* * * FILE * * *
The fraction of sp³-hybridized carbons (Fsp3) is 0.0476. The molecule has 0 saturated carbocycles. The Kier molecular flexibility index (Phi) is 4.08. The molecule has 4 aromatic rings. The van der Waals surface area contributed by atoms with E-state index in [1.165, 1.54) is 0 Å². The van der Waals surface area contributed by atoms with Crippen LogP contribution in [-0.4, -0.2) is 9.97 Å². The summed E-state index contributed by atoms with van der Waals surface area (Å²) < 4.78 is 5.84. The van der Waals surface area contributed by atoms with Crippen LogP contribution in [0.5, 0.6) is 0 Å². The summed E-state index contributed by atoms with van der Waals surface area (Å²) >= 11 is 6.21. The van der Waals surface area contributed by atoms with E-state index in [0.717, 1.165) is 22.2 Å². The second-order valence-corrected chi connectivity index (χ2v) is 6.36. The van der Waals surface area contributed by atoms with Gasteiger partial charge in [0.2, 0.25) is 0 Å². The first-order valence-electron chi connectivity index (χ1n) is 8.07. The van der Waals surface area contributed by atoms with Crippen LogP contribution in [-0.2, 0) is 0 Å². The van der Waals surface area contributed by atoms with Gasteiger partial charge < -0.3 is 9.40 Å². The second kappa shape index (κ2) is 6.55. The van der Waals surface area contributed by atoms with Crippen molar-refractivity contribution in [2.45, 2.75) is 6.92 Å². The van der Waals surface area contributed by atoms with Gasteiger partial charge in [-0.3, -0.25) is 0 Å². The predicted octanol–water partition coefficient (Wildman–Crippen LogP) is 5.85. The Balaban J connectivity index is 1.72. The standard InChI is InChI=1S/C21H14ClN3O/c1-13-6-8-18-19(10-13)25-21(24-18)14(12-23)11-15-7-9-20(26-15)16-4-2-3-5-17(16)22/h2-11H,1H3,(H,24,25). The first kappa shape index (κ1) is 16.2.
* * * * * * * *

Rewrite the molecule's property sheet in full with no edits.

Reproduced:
The fraction of sp³-hybridized carbons (Fsp3) is 0.0476. The molecule has 0 saturated carbocycles. The Kier molecular flexibility index (Phi) is 4.08. The molecule has 4 aromatic rings. The van der Waals surface area contributed by atoms with E-state index in [1.165, 1.54) is 0 Å². The van der Waals surface area contributed by atoms with Crippen LogP contribution in [-0.4, -0.2) is 9.97 Å². The summed E-state index contributed by atoms with van der Waals surface area (Å²) < 4.78 is 5.84. The van der Waals surface area contributed by atoms with Crippen LogP contribution in [0.5, 0.6) is 0 Å². The summed E-state index contributed by atoms with van der Waals surface area (Å²) >= 11 is 6.21. The van der Waals surface area contributed by atoms with E-state index in [0.717, 1.165) is 22.2 Å². The second-order valence-corrected chi connectivity index (χ2v) is 6.36. The van der Waals surface area contributed by atoms with Gasteiger partial charge in [0.2, 0.25) is 0 Å². The first-order valence-electron chi connectivity index (χ1n) is 8.07. The van der Waals surface area contributed by atoms with Crippen LogP contribution in [-0.2, 0) is 0 Å². The van der Waals surface area contributed by atoms with Gasteiger partial charge < -0.3 is 9.40 Å². The second kappa shape index (κ2) is 6.55. The van der Waals surface area contributed by atoms with Crippen molar-refractivity contribution in [2.45, 2.75) is 6.92 Å². The van der Waals surface area contributed by atoms with Gasteiger partial charge in [-0.3, -0.25) is 0 Å². The predicted octanol–water partition coefficient (Wildman–Crippen LogP) is 5.85. The Balaban J connectivity index is 1.72. The standard InChI is InChI=1S/C21H14ClN3O/c1-13-6-8-18-19(10-13)25-21(24-18)14(12-23)11-15-7-9-20(26-15)16-4-2-3-5-17(16)22/h2-11H,1H3,(H,24,25). The first kappa shape index (κ1) is 16.2.